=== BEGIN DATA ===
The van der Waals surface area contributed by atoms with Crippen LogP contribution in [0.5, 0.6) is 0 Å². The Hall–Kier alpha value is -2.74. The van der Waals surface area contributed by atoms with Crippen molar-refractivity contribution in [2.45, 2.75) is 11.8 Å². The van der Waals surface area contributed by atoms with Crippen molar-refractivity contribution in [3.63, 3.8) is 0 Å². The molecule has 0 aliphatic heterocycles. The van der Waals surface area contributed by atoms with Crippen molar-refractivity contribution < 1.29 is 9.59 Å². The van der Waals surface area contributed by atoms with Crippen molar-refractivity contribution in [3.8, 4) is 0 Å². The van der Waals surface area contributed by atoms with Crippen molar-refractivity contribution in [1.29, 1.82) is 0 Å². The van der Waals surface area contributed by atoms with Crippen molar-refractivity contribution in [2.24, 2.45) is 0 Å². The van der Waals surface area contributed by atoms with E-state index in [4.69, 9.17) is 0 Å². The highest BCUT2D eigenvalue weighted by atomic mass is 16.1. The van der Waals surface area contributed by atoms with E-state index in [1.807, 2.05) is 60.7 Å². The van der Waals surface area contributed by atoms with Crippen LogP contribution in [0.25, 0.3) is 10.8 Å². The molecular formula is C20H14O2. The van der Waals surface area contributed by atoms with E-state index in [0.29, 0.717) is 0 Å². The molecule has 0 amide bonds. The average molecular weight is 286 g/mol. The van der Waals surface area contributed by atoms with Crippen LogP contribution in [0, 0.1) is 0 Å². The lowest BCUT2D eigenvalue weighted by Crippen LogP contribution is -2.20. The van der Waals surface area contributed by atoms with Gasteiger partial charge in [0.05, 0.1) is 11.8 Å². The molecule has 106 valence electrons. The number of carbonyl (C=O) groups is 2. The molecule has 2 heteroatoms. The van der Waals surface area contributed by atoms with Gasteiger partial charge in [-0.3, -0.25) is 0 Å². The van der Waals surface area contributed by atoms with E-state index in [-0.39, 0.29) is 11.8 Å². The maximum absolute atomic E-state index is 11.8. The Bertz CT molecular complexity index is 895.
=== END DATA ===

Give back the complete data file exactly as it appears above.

The van der Waals surface area contributed by atoms with Crippen LogP contribution in [0.5, 0.6) is 0 Å². The Hall–Kier alpha value is -2.74. The van der Waals surface area contributed by atoms with Crippen molar-refractivity contribution in [2.45, 2.75) is 11.8 Å². The van der Waals surface area contributed by atoms with Crippen molar-refractivity contribution in [3.63, 3.8) is 0 Å². The molecule has 0 aliphatic heterocycles. The van der Waals surface area contributed by atoms with Crippen molar-refractivity contribution < 1.29 is 9.59 Å². The van der Waals surface area contributed by atoms with Crippen molar-refractivity contribution in [3.8, 4) is 0 Å². The van der Waals surface area contributed by atoms with Crippen molar-refractivity contribution in [1.29, 1.82) is 0 Å². The van der Waals surface area contributed by atoms with Crippen molar-refractivity contribution in [2.24, 2.45) is 0 Å². The van der Waals surface area contributed by atoms with E-state index in [4.69, 9.17) is 0 Å². The highest BCUT2D eigenvalue weighted by atomic mass is 16.1. The van der Waals surface area contributed by atoms with E-state index in [1.807, 2.05) is 60.7 Å². The van der Waals surface area contributed by atoms with Crippen LogP contribution in [0.25, 0.3) is 10.8 Å². The molecular formula is C20H14O2. The van der Waals surface area contributed by atoms with E-state index in [0.29, 0.717) is 0 Å². The molecule has 0 amide bonds. The average molecular weight is 286 g/mol. The van der Waals surface area contributed by atoms with Crippen LogP contribution in [0, 0.1) is 0 Å². The lowest BCUT2D eigenvalue weighted by Crippen LogP contribution is -2.20. The van der Waals surface area contributed by atoms with Gasteiger partial charge in [0.05, 0.1) is 11.8 Å². The molecule has 106 valence electrons. The number of carbonyl (C=O) groups is 2. The molecule has 2 heteroatoms. The van der Waals surface area contributed by atoms with Gasteiger partial charge in [-0.3, -0.25) is 0 Å². The van der Waals surface area contributed by atoms with E-state index in [-0.39, 0.29) is 11.8 Å². The maximum absolute atomic E-state index is 11.8. The Bertz CT molecular complexity index is 895.